The Korea Center for Investigative Journalism (KCIJ) is the first nonprofit online investigative reporting organization in South Korea. The center, launched by veteran broadcast journalists, runs Newstapa, an online news website that presents watchdog journalism in video form.

The center was initially formed at the beginning of 2012 by a small group of journalists who felt the need for an independent news organization against political pressure that resulted in the intentional reduction of investigative journalism at the country’s major media outlets.


We are who we are

It is now led by Editor-in-Chief Yongjin Kim, who formerly headed an investigative reporting unit at the Korean Broadcasting System (KBS), the country’s national public broadcaster.

The center has a combined staff of about 30 reporters, researchers, multimedia staff and administrative staff.

It publishes an in-depth investigative report composed of three or four news stories with the potential for major impact twice a week, covering a wide range of important issues related to social injustice and corruption of business and government.



The center’s investigations can be viewed not only on its website, but on YouTube, podcasts, and the country’s major web portals.

Funded entirely by donations from the public, the center does not accept advertising or resemble a commercial operation in any other way. It operates independently and free from any business interests or partisan political influences.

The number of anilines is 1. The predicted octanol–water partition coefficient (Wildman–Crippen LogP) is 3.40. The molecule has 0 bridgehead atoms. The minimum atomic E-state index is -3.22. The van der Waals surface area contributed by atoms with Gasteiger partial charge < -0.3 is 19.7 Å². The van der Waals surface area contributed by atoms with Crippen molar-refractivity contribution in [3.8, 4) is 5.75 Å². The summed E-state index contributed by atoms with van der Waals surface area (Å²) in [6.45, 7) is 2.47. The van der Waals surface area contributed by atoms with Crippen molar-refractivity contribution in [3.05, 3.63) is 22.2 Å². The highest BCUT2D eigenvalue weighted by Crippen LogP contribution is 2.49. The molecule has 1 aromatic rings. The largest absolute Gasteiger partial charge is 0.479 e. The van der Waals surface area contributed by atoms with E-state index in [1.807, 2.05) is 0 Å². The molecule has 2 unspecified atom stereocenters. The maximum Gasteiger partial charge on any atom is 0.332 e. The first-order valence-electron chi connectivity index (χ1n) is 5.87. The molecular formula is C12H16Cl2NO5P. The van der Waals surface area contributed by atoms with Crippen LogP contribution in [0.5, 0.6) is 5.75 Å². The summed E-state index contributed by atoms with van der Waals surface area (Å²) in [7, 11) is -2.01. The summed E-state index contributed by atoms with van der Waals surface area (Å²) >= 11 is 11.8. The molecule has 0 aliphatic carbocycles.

And then...

The center strives to empower citizens with accurate and comprehensive information on issues often under-reported or overlooked by mainstream media coverage, so as to help them hold those in power accountable.

Its work focuses on stories that strengthen the public’s right to be informed; stories that investigate hard-to-get facts and deliver the public a new perspective on events and issues; and stories that carry a wealth of detail about how the society works.

One of the main goals of the center is to shed light on the government’s activities and spending of taxpayers’ money, in order to promote transparency, accountability, and restraint in government finance.

Through investigative reporting, the center aims to not only expose problems but also to stimulate positive impact, possibly leading to changes in public laws or policies.



Last year, the center worked with the U.S.-based International Consortium of Investigative Journalists (ICIJ) for the Offshore Leaks” investigation as sole South Korean partner. The reporting collaboration resulted in a series of stories that exposed activities in offshore tax havens by South Koreans, including the oldest son of former President Chun Doo-hwan.